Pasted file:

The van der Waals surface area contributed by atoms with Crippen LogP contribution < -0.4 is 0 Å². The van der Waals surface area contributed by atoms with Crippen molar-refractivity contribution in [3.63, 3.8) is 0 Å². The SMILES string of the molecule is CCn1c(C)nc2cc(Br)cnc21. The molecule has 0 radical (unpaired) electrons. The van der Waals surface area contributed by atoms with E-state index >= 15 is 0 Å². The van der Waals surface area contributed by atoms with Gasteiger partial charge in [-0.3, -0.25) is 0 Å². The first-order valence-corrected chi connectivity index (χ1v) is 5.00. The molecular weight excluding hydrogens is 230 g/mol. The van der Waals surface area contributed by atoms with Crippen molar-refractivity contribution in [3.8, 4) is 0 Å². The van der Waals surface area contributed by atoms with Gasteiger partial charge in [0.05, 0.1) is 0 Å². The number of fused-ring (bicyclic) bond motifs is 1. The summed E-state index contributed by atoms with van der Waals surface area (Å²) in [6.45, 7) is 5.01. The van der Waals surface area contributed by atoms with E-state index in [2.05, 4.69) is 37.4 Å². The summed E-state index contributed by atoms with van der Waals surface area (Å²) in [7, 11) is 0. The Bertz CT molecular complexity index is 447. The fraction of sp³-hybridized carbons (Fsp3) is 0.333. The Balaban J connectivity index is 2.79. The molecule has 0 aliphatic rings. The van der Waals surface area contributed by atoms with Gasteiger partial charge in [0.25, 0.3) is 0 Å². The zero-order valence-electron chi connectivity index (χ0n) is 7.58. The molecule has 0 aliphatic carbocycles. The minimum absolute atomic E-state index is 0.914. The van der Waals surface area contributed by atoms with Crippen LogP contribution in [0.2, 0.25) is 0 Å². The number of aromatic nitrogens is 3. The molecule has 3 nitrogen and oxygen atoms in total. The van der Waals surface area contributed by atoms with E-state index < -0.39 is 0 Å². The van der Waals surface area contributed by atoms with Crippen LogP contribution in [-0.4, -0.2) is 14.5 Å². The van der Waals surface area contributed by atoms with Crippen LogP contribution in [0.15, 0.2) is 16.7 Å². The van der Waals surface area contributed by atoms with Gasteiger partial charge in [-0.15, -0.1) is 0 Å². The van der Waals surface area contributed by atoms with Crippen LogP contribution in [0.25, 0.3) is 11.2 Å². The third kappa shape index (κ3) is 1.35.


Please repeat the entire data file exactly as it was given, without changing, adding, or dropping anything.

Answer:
The van der Waals surface area contributed by atoms with Crippen LogP contribution < -0.4 is 0 Å². The van der Waals surface area contributed by atoms with Crippen molar-refractivity contribution in [3.63, 3.8) is 0 Å². The SMILES string of the molecule is CCn1c(C)nc2cc(Br)cnc21. The molecule has 0 radical (unpaired) electrons. The van der Waals surface area contributed by atoms with E-state index >= 15 is 0 Å². The van der Waals surface area contributed by atoms with Gasteiger partial charge in [-0.3, -0.25) is 0 Å². The first-order valence-corrected chi connectivity index (χ1v) is 5.00. The molecular weight excluding hydrogens is 230 g/mol. The van der Waals surface area contributed by atoms with Crippen molar-refractivity contribution in [3.8, 4) is 0 Å². The van der Waals surface area contributed by atoms with Gasteiger partial charge in [0.05, 0.1) is 0 Å². The number of fused-ring (bicyclic) bond motifs is 1. The summed E-state index contributed by atoms with van der Waals surface area (Å²) in [6.45, 7) is 5.01. The van der Waals surface area contributed by atoms with E-state index in [2.05, 4.69) is 37.4 Å². The summed E-state index contributed by atoms with van der Waals surface area (Å²) in [7, 11) is 0. The Bertz CT molecular complexity index is 447. The fraction of sp³-hybridized carbons (Fsp3) is 0.333. The Balaban J connectivity index is 2.79. The molecule has 0 aliphatic rings. The van der Waals surface area contributed by atoms with Gasteiger partial charge in [0.25, 0.3) is 0 Å². The zero-order valence-electron chi connectivity index (χ0n) is 7.58. The molecule has 0 aliphatic carbocycles. The minimum absolute atomic E-state index is 0.914. The van der Waals surface area contributed by atoms with Crippen LogP contribution in [0.2, 0.25) is 0 Å². The number of aromatic nitrogens is 3. The molecule has 3 nitrogen and oxygen atoms in total. The van der Waals surface area contributed by atoms with E-state index < -0.39 is 0 Å². The van der Waals surface area contributed by atoms with Crippen LogP contribution in [-0.4, -0.2) is 14.5 Å². The van der Waals surface area contributed by atoms with Crippen LogP contribution in [0.15, 0.2) is 16.7 Å². The van der Waals surface area contributed by atoms with Gasteiger partial charge in [-0.15, -0.1) is 0 Å². The van der Waals surface area contributed by atoms with Crippen LogP contribution in [0.25, 0.3) is 11.2 Å². The third kappa shape index (κ3) is 1.35.